We are all baptized and have received in Confirmation the gift of the Holy Spirit. Let us make this gift bear fruit. Let us profess our faith as Saint Peter, even if this should cost us, as happened to him. Let us think of the thousands of Christians that, still today, in the 21st century, suffer because of their faith, are persecuted, see their rights trampled. Let us pray for them and, above all, let us act like them, without descending to compromises but living and professing our faith in fullness.

To put our faith into practice, namely, to love our neighbor. Here, in fact, is the heart of our faith. This is the revolution brought by Jesus. Mutual love is the commandment that he gave to his own before he died, defining it His and New. It is, therefore, the very essence of his teaching. Only through love of a brother, in fact, Saint John tells us, “we pass from death to life.” We are reborn, that is, to a new life.

An example of new life is the land that welcomes us today, and on which today I have been able to experience the joy of the Eucharistic celebration.

That “New” which, in fact, precedes Pompeii’s name, does not only indicate the great distance of time from the ancient and splendid city of the excavations, handed down to us by a monumental complex unique in the world. The distance of the “New Pompeii” is, instead, in relation to the territory of the desolate valley that appeared before the eyes of an evangelizer like Bartolo Longo. A layman, with life experiences that were somewhat difficult and tormented, who saw in that abandoned and infested land of degradation and evil life, not a place to which to turn his back, but the point of departure for a “new beginning.” He had, in fact, a hope to rebuild. Bartolo Longo thought it necessary to put his faith into practice, namely, to love his neighbor, to trust Providence and the mercy of God. Found at the center of the project of the “New Pompeii” was prayer. The beads of the Rosary, of which he was the tireless propagator, became the true and most solid bricks for the building of the Shrine, common house of faith and hope of a new people.

Lived faith witnesses the experience of Pompeii, it becomes our strength, it united and includes all our actions and leads us to God. Love among human beings is what is most at God’s heart, what He wants for us, because He is the Father of all. Therefore, by loving one another we are closer to God. And union with Him is the inexhaustible source of interior light, it is source of life, of spiritual fecundity, of continual renewal.

To be light for the world (mission). Strong in our faith, determined to love our brother, every brother, we can then truly be, as Jesus, light for the world. We must take this light, this truth to the world, we must witness it and proclaim it to all. And we must do so with joy, as Pope Francis exhorts: “Never be sad men and women: a Christian can never be so! Do not let yourselves fall prey to discouragement! Ours is not a joy that is born from possessing many things, but from having encountered a Person: Jesus, of knowing that with Him we are never alone, even in difficult moments, even when the path of life runs into problems and obstacles that seem insurmountable, and there are so many!” We must help the men of this difficult time of ours to believe in Jesus and in Him who sent him; we must give back hope to humanity, because He has not come to condemn us, but to save us: this cannot but be our commitment as mature and courageous Christians. We cannot keep to ourselves this joyful certainty, but we must communicate it to others, because – as Pope Francis says again in Evangelii Gaudium – “ we will succeed in being fully human when we are more than human, when we allow God to lead us beyond ourselves so that we attain our truest being.” (n. 8).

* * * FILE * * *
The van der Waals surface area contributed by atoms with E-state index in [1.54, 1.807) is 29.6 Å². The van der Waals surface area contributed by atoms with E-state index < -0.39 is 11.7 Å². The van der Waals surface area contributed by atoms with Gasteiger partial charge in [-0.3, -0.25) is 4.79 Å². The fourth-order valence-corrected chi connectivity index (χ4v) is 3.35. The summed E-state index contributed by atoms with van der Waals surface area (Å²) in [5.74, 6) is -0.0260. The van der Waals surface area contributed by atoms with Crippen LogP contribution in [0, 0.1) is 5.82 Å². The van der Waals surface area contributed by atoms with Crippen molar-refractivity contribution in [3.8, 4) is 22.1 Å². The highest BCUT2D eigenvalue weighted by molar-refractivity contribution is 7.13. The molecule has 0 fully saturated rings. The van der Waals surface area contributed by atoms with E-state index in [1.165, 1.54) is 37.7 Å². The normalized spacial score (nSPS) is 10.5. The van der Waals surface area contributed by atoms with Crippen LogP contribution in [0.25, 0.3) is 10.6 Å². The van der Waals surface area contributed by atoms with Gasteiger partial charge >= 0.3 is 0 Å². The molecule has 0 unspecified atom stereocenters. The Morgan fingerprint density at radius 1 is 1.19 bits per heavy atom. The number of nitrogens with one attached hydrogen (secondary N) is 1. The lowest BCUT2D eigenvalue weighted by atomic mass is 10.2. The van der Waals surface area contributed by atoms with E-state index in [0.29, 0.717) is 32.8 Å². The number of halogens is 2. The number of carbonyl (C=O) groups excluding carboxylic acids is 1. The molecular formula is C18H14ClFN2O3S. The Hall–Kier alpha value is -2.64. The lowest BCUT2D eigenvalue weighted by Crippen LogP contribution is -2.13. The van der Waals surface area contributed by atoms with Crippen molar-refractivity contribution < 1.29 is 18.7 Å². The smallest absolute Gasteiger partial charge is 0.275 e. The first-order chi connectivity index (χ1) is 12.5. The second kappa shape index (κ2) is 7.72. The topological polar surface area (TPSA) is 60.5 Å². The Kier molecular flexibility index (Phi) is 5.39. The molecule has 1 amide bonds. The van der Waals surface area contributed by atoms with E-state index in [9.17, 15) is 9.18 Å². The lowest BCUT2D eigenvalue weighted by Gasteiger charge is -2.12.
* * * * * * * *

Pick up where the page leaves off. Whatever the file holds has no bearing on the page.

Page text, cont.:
Let us think of Mary, who here at Pompeii we venerate with the title Virgin of the Rosary. She received the gift that God gave her and took it to the world. In the Magnificat, she professed her faith, living at the same time concrete love to brothers. She followed Jesus to the end, under the cross, being in her Stabat, a living witness of the light of faith, and still today she gives herself to her children.

The founder of the Shrine of Pompeii, Blessed Bartolo Longo, also lived fully these fundamentals of the Christian faith. After his conversion, he did not hesitate to profess his faith, using all the means available at his time. He made love of brothers, especially of the least and the marginalized, the purpose of his life. He radiated the light of faith in the whole world, with his tireless evangelizing action, which continues at present thanks to the commitment of the Shrine.

Let us entrust to Mary, Queen of Heaven and Earth, but especially our sweetest Mother, the “most tender among mothers,” all our preoccupations, our anxieties, our needs. Let us pray for the Church, let us pray for Pope Francis who asked me to have us remember him particularly in this Day and place – let us pray for the whole world, let us pray for peace.

May the Child we see on Mary’s knees and the mystical chaplet we see in her hand inspire in us the confidence that we will be heard. So be it.

[Original text: Italian] [Translation by ZENIT]